BHP has completed Australia- and world-firsts at Port Hedland, in Western Australia, involving the award of a wind fences contract and testing of two new automated shiploaders at the port operations.
The automation world first is aimed at providing significant safety, production and cost benefits, BHP said, using 3D laser scan technology as part of the A$50 million ($36 million) project to fully automate eight shiploaders by 2023.
The eight shiploaders – at BHP’s Nelson Point and Finucane Island operations – are responsible for loading about 1,500 bulk ore carriers every year, exporting approximately 280 Mt of iron ore to global customers in 2021.
The project is expected to enable an increase in production of more than 1 Mt/y, through the combination of greater precision, reduced spillage, faster load times and equipment optimisation, BHP said.
An additional 12 jobs have been created through this project, located in the Integrated Remote Operations Centre in Perth. The number of Port Hedland-based roles remains unchanged, with existing staff being deployed across the shiploaders and through a range of other production-based roles.
BHP’s Asset President WA Iron Ore, Brandon Craig, said: “The shiploader automation project shows that our Pilbara teams are at the forefront of innovation, technology and operational excellence. Automating our shiploaders will improve safety for our people and allow us to load our ships more precisely and efficiently, including through automatic adjustments for weather, hazards and other variable port conditions.”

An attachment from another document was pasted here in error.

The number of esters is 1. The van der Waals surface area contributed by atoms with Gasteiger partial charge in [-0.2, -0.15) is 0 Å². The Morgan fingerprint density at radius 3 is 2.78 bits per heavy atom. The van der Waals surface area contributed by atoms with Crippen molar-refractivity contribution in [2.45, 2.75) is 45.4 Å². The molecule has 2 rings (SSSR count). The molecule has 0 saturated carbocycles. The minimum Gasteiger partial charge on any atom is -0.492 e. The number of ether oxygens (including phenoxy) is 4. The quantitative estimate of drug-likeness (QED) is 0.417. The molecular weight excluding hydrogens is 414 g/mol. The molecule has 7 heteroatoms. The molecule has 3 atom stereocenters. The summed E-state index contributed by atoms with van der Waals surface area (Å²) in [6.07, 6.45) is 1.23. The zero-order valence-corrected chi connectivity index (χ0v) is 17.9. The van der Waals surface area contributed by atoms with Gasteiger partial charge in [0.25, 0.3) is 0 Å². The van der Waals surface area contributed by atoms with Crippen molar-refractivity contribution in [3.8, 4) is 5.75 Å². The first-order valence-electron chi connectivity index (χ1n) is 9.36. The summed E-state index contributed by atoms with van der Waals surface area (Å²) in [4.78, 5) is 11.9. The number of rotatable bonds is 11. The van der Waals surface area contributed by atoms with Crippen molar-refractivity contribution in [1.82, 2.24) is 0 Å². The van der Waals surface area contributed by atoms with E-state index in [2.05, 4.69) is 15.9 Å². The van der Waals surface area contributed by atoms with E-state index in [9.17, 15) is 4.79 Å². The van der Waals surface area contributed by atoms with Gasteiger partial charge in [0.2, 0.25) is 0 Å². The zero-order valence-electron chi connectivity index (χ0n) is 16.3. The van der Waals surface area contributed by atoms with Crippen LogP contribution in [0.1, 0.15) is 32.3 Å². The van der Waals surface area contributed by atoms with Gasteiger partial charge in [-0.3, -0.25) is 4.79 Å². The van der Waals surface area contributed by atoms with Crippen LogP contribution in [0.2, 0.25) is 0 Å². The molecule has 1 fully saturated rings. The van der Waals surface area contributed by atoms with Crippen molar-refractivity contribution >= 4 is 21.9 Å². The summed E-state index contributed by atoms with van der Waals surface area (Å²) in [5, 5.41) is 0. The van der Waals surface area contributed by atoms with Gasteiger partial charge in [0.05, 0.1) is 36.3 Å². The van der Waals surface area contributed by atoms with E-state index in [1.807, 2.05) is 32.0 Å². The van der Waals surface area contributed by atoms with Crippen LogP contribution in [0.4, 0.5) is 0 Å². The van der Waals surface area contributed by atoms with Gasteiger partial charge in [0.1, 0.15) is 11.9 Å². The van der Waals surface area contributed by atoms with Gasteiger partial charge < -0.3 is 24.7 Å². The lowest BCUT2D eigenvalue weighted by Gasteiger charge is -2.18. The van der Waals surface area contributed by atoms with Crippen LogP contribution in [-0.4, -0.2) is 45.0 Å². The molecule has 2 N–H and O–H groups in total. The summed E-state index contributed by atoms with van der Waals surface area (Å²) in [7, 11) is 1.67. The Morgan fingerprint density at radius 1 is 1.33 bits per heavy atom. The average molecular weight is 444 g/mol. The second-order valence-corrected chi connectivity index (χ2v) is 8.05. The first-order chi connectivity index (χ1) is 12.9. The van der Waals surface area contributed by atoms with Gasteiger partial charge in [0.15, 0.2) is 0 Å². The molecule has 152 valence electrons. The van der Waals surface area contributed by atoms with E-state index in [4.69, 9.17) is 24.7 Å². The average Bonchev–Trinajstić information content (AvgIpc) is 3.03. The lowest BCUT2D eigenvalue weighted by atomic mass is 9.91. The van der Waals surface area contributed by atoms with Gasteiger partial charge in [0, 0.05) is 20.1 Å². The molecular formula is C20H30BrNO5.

The shiploaders will transition towards becoming fully automated later this year. Once completed, the ship loading operations will be operated from the Integrated Remote Operations Centre in Perth.
Australia’s first wind fences, meanwhile, are designed to reduce dust emissions as part of BHP’s A$300 million air quality commitment. They will be built in Port Hedland by CIMIC Group’s CPB Contractors.
Announcing the successful tender in Port Hedland, BHP and CPB Contractors said three fences would be built at BHP’s Nelson Point and Finucane Island operations. Construction of the wind fences is expected to start in August 2022 and take 14 months to complete.
Up to 150 employees will be involved in the construction of the project, with up to 10% Indigenous employment.
Designed for the Pilbara’s unique weather conditions, and rated specifically to withstand cyclones, the fences will include mesh panels designed to reduce wind speeds, shielding BHP’s stockpiles and reducing the potential for dust lift-off, it said.
The fences will abate dust emissions in current operations and ensure no net increases in dust emissions should operations expand over time.
BHP Port General Manager, Cindy Dunham, said: “The wind fences will be constructed using global best practice dust management and air quality control technology.
“The investment forms part of our Pilbara Air Quality Program and demonstrates our commitment to the region and contribution to the revitalisation of the West End.”
CPB Contractors General Manager WA, SA & NT, Andrew Giammo, said: “Construction of the wind fences will involve the fabrication of 3,000 t of structural steel – this work will be undertaken here in WA and will be a major boost to local industry.”
The wind fences, which will be fabricated and built in Western Australia, are designed to control dust from BHP’s port operations and will be the first of their kind in Australia.
The 30-m-high fences, which span a length of 2 km, will include mesh panels designed to reduce wind speeds, shielding the stockyard and reducing the potential for dust lift-off. As the wind speed reaches a certain limit, the mesh curtain opens, to let the air flow through the fence.